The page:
But at the same time I mean, I think you can’t really… It would be a mistake to kind of… To think that there was a pretechnological era. I mean, Western literature more or less begins with an account of a signal crossing space, right. That’s the first scene in Agamemnon, the first play of Aeschylus’ Oresteia. Which really lays the groundwork for everything else. We get a signal, which is this beacon signal that’s been relayed from point to point to point around all of Greece that says “Troy has fallen.” I mean, I looked into this. It’s not some crappy little fire that people built on a hill. They had machines that signaled. It was almost like a prehistor— Well. Early version of Morse code.
So, the point is that already you know, ancient Greek space is steeped…you know, as is this room with all its wireless wifi. So it’s steeped in a realm of communication, of technological communication. And the message that that communication carries is one of violence, you know. There has been a huge seismic event. Troy is destroyed. And it heralds another whole cycle of violence. Agamemnon will come home and get murders, and so on and so on.
Intertitle: Wars of Law
Take Abu Ghraib, for example. Those amazing images that emerged a few years ago. When I saw those, I was reminded of this novel by Bernard Noël called Le Château de Cène, The Castle of Communion, that came out in 1969. And it’s a kind of—you know…almost obs—well, obscene, pornographic allegory of what was going on in Algeria at the time, what his own government was doing in Algeria. So in the Château de Cène there’s all these kind of scenes of domination, sadomasochism, rape, etc.
With the Abu Ghraib photos, you don’t need a Bernard Noël to do it. The soldiers themselves are kind of enacting those scenes. And you know, on the one hand there’s something absolutely repulsive and disgusting about it. And on the other hand, I find it almost kind of subversive that… Not that they do it, but that these pictures kind of emerge into the public realm. The kind of poetic…truth of the overall you know…project. The kind of poetic…truth of the overall you know…project…[chuckles]…the overall neoliberal military project that was going on at that time just suddenly erupts for all to see.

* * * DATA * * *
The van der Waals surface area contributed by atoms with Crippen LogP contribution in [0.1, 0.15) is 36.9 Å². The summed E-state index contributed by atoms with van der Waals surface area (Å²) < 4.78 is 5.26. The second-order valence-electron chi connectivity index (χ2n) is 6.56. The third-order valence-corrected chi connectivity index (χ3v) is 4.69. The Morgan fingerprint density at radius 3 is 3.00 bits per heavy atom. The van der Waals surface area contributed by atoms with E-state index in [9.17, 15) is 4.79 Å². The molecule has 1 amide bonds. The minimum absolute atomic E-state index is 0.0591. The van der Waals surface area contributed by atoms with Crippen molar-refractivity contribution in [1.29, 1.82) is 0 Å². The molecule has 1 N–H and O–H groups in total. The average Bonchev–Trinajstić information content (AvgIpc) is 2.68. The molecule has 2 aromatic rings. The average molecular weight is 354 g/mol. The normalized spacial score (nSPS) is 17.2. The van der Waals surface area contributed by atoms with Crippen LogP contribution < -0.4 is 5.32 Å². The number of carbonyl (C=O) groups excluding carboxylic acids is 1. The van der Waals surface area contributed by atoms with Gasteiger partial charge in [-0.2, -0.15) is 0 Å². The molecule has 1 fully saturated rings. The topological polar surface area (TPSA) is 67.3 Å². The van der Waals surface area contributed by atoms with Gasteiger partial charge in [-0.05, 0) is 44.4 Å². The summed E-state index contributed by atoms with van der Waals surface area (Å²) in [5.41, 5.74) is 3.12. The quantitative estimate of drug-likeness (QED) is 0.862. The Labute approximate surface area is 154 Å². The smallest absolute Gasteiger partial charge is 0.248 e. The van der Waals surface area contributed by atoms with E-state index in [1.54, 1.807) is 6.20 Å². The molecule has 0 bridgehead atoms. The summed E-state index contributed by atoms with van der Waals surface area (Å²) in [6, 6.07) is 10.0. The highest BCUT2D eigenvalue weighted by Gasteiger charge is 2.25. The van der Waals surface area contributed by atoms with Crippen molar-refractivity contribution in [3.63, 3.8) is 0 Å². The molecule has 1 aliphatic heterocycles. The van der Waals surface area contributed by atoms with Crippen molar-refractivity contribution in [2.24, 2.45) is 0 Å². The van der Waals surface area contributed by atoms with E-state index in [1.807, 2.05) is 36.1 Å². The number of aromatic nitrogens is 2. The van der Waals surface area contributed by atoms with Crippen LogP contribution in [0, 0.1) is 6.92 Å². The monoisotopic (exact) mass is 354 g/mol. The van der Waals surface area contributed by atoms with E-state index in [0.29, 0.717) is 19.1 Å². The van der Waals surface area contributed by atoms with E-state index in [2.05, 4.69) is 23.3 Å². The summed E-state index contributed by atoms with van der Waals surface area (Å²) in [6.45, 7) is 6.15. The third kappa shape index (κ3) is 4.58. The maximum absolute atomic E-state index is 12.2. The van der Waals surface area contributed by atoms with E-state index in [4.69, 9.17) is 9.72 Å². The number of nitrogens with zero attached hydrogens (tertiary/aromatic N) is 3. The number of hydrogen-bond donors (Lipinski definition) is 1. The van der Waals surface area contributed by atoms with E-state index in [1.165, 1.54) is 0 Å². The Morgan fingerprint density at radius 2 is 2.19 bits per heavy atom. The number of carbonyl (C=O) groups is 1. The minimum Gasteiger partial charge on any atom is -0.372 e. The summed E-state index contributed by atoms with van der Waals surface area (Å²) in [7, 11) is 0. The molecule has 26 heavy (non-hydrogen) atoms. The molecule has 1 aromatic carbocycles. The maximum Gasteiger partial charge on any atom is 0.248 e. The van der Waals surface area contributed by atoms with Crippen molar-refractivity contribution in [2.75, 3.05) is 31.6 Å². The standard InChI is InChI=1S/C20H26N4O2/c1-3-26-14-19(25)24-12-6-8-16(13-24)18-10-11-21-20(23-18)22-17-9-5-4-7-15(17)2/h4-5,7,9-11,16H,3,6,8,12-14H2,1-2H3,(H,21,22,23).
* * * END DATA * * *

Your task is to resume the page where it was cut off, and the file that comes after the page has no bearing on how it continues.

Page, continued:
I’ve been rereading Sade recently, The 120 Days of Sodom, which I haven’t read since I was like 22 or something. And what really struck me…it was just a couple of weeks ago. What really struck me about it now is…well firstly the first sentence could have been written by Agamben, or in fact Naomi Klein, like yesterday. I mean, it says something like “It is in the state’s interest to maintain a condition of terror, so that it can suspend all democratic laws and get away with what it wants.” And then the second sentence says “And individuals and businesses that have a foot in the president’s office can do very well in times like this.” I’m mean…they could’ve just written “Cheney,” you know. It’s incredibly contemporary.
But what is amazing is that— There’s loads of amazing things about Sade. For example all of the events that take place in it are reenactments. That these perverts have set up this whole scene, this kind of prison situation, have people tell them stories that they then reenact and embellish sexually onto their prisoners. It’s very kind of Abu Ghraib.